Geoffrey Stone, a law professor at the University of Chicago, explains very crisply in the New York Times today why liberals need to break away from the terms of debate set by the right wing on the purpose of the federal judiciary. (Hint: it’s not to call fair balls and strikes like an umpire!)
So, how should judges interpret the Constitution? To answer that question, we need to consider why we give courts the power of judicial review — the power to hold laws unconstitutional — in the first place. Although the framers thought democracy to be the best system of government, they recognized that it was imperfect. One flaw that troubled them was the risk that prejudice or intolerance on the part of the majority might threaten the liberties of a minority. As James Madison observed, in a democratic society “the real power lies in the majority of the community, and the invasion of private rights is chiefly to be apprehended … from acts in which the government is the mere instrument of the major number of the constituents.” It was therefore essential, Madison concluded, for judges, whose life tenure insulates them from the demands of the majority, to serve as the guardians of our liberties and as “an impenetrable bulwark” against every encroachment upon our most cherished freedoms. [Excuse me–does anyone read Federalist No. 10 any more? That whole part about controlling the effects of faction? No? I didn’t think so.]
Conservative judges often stand this idea on its head. As the list of rulings above shows, they tend to exercise the power of judicial review to invalidate laws that disadvantage corporations, business interests, the wealthy and other powerful interests in society. They employ judicial review to protect the powerful rather than the powerless.
He even defends President Obama’s call for empathy last year in candidates for appointment to the U.S. Supreme Court!
I always thought that Chief Justice John Roberts’s vision for his role on the court as that of an umpire at a baseball game was astonishingly stupid and disingenuous, as is the whole pretend philosophy of “originalism.” (Although I realize the utility of stupid metaphors and similes when trying to survive Senate Judiciary Committee hearings. Who here really thought that Roberts and his cronies were impartial observers who would just “call ’em as they see ’em?” Raise your hands, please!) Look at the last honest person to face the Judiciary Committee as a nominee to the Supreme Court: Associate Justice Robert Bork!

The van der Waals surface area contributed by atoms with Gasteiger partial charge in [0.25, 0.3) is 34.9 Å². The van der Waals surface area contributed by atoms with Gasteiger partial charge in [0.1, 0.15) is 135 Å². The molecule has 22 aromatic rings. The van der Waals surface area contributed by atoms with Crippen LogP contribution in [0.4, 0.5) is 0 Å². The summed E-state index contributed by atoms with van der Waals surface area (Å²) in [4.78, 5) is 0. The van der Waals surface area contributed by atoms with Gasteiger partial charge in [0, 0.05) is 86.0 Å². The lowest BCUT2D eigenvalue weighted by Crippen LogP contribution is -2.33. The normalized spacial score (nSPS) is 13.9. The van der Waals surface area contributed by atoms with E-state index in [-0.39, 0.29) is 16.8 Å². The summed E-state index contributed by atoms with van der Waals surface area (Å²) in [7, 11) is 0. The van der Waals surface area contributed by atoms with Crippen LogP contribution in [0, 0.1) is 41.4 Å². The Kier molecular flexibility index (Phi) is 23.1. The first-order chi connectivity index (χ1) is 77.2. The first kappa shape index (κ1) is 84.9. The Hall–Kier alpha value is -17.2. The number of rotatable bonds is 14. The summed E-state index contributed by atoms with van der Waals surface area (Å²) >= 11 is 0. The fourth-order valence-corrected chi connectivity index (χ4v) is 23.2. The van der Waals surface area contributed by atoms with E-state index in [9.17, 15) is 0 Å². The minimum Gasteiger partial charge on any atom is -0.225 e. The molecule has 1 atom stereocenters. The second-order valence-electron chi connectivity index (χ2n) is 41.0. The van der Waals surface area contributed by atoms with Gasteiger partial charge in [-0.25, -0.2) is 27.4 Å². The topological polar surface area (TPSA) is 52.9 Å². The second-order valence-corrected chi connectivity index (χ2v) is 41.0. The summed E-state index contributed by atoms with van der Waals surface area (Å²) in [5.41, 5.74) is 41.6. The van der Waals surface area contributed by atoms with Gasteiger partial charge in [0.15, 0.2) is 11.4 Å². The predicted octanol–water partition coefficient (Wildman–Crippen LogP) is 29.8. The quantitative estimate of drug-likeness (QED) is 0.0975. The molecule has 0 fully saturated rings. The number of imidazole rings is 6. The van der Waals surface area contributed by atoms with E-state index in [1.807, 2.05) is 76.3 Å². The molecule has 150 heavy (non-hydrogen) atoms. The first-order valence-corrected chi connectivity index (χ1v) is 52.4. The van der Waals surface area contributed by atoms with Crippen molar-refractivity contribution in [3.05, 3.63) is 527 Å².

Originalism is to legal scholarship as Gradgrindianism is to history (“Facts! Just the facts!”): a pretty transparent ploy to use power to serve power and justify the status quo. (I suppose that’s one hell of a way to control the effects of factionalism!) It’s easier–and certainly more rewarding!–to play umpire. Umpires just have to call balls, strikes, fouls, and outs. They don’t have to worry about why one team gets 15 outs before the inning is over, and the other team gets only 1 out. They don’t have to wonder why there are 200 outfielders on one team, and only 3 on the other team. They don’t have to inquire why one team has only designated hitters, whereas the other team plays by National League rules. They don’t have to worry about why one team goes to Florida or Arizona for spring training, and the other team trains in North Dakota. They just pretend the game is fair to begin with so that they can just “call ’em as they see ’em.”
One final note: The retirement of Associate Justice John Paul Stevens is momentous for several reasons. But, I will miss him as a voice of experience and history. He’s the last remaining Supreme Court justice to remember the Great Depression, and our last World War II vet. (In fact, he’s the last of any kind of vet on the court now that we’re down to the Vietnam draft-dodging generation of leadership!) Everyone has been so concerned about his confession, as the last remaining Protestant on the bench, but I think that’s small beer compared to these other biographical facts. I think we should pause and reflect what his retirement will mean for the institutional memory and yes, the “empathy” of today’s Supreme Court.